More elderly patients at risk for congestive heart failure are getting aggressive statin therapy when they need it. Researchers from Kaiser Permanente Center for Health Research in Portland, Oregon, say that the 2004 update to the National Cholesterol Education Program Adult Treatment Panel III guidelines and the corresponding revision of internal guidelines in the large health maintenance organization they studied resulted in more patients receiving minimal-guideline statin therapy.
The investigators analyzed records of 14,425 elderly patients who received statins in 2003 and 19,422 who received treatment in 2005. Among patients at very high risk, 10% of new statin users and 19% of ongoing users received aggressive therapy in 2005, compared with 3% and 12% in 2003.
Overall, among new statin users, 85% at high risk for heart failure received minimal-guideline therapy in 2005, compared with 65% in 2003. Of ongoing users, 78% received minimal-guideline therapy in 2005, compared with 59% in 2003.
The increase in the proportion receiving minimal-guideline therapy did not mean that more patients attained their low-density lipoprotein-cholesterol (LDL-C) goals, however—perhaps because older patients rarely received intensive statin therapy, the researchers suggest. Even though aggressive therapy was more common after the guidelines were revised, only a minority of patients received it, even among those at very high risk for congestive heart failure. Neither the updated guidelines nor Kaiser Permanente’s revised guidelines explicitly recommend intensive therapy, the researchers say, “opting instead for a recommendation of therapy expected to decrease LDL-C by 30% to 40%.”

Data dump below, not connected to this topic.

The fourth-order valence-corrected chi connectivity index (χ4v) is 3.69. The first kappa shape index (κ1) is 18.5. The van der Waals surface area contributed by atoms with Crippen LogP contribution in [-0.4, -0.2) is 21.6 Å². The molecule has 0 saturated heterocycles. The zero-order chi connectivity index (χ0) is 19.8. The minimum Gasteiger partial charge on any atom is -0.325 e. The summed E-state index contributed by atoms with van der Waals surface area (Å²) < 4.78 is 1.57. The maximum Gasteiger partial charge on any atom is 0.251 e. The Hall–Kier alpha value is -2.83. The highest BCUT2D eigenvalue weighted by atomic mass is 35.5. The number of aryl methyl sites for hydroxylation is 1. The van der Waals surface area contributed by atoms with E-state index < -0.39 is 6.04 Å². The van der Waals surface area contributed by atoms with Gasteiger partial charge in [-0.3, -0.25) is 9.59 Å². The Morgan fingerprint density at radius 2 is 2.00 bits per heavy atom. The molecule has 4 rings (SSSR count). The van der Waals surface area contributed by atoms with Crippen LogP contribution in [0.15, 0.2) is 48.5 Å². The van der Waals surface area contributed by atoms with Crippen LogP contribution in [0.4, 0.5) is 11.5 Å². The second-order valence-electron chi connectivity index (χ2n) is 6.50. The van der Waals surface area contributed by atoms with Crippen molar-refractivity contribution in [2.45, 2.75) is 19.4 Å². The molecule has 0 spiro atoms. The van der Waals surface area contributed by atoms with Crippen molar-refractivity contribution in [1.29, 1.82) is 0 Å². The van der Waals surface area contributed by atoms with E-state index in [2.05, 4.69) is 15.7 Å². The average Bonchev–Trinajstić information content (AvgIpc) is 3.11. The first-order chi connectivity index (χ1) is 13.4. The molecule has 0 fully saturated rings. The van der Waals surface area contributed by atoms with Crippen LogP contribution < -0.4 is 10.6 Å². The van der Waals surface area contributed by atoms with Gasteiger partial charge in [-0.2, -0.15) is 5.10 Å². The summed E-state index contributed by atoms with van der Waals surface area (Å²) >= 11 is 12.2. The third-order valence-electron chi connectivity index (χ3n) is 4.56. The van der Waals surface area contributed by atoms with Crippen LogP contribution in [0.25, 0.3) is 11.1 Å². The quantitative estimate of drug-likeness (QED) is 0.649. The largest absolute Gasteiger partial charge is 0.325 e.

Source: Am Heart J 2007